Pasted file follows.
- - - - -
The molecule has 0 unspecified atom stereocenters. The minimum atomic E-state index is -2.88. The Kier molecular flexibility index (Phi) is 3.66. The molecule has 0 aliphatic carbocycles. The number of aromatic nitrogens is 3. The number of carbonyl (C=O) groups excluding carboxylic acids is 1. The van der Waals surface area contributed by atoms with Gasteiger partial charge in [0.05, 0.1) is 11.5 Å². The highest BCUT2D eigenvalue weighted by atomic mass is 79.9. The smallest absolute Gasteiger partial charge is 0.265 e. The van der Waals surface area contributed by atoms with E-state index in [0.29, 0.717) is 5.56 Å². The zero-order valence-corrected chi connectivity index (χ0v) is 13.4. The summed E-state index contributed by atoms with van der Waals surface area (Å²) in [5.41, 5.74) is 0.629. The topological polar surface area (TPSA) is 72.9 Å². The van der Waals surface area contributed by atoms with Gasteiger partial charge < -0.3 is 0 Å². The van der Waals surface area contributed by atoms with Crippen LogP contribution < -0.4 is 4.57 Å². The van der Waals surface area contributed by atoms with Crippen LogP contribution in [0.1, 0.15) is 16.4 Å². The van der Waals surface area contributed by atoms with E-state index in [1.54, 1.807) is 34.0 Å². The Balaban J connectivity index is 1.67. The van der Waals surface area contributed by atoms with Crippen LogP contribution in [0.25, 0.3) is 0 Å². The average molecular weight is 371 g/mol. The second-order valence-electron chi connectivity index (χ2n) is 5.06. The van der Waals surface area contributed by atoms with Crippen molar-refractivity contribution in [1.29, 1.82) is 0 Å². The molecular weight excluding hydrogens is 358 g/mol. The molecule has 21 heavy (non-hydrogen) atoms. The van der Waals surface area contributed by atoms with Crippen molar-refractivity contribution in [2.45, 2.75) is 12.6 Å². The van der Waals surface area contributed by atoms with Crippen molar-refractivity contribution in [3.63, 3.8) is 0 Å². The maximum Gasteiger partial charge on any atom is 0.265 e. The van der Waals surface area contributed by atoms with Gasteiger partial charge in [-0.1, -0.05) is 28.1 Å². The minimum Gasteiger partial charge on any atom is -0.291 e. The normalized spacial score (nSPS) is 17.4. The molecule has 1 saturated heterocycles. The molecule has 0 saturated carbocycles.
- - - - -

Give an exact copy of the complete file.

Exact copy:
The molecule has 0 unspecified atom stereocenters. The minimum atomic E-state index is -2.88. The Kier molecular flexibility index (Phi) is 3.66. The molecule has 0 aliphatic carbocycles. The number of aromatic nitrogens is 3. The number of carbonyl (C=O) groups excluding carboxylic acids is 1. The van der Waals surface area contributed by atoms with Gasteiger partial charge in [0.05, 0.1) is 11.5 Å². The highest BCUT2D eigenvalue weighted by atomic mass is 79.9. The smallest absolute Gasteiger partial charge is 0.265 e. The van der Waals surface area contributed by atoms with E-state index in [0.29, 0.717) is 5.56 Å². The zero-order valence-corrected chi connectivity index (χ0v) is 13.4. The summed E-state index contributed by atoms with van der Waals surface area (Å²) in [5.41, 5.74) is 0.629. The topological polar surface area (TPSA) is 72.9 Å². The van der Waals surface area contributed by atoms with Gasteiger partial charge < -0.3 is 0 Å². The van der Waals surface area contributed by atoms with Crippen LogP contribution < -0.4 is 4.57 Å². The van der Waals surface area contributed by atoms with Crippen LogP contribution in [0.1, 0.15) is 16.4 Å². The van der Waals surface area contributed by atoms with E-state index in [1.54, 1.807) is 34.0 Å². The Balaban J connectivity index is 1.67. The van der Waals surface area contributed by atoms with Crippen LogP contribution in [0.25, 0.3) is 0 Å². The average molecular weight is 371 g/mol. The second-order valence-electron chi connectivity index (χ2n) is 5.06. The van der Waals surface area contributed by atoms with Crippen molar-refractivity contribution in [1.29, 1.82) is 0 Å². The molecular weight excluding hydrogens is 358 g/mol. The molecule has 21 heavy (non-hydrogen) atoms. The van der Waals surface area contributed by atoms with Crippen molar-refractivity contribution in [2.45, 2.75) is 12.6 Å². The van der Waals surface area contributed by atoms with Crippen molar-refractivity contribution in [3.63, 3.8) is 0 Å². The maximum Gasteiger partial charge on any atom is 0.265 e. The van der Waals surface area contributed by atoms with Gasteiger partial charge in [-0.1, -0.05) is 28.1 Å². The minimum Gasteiger partial charge on any atom is -0.291 e. The normalized spacial score (nSPS) is 17.4. The molecule has 1 saturated heterocycles. The molecule has 0 saturated carbocycles.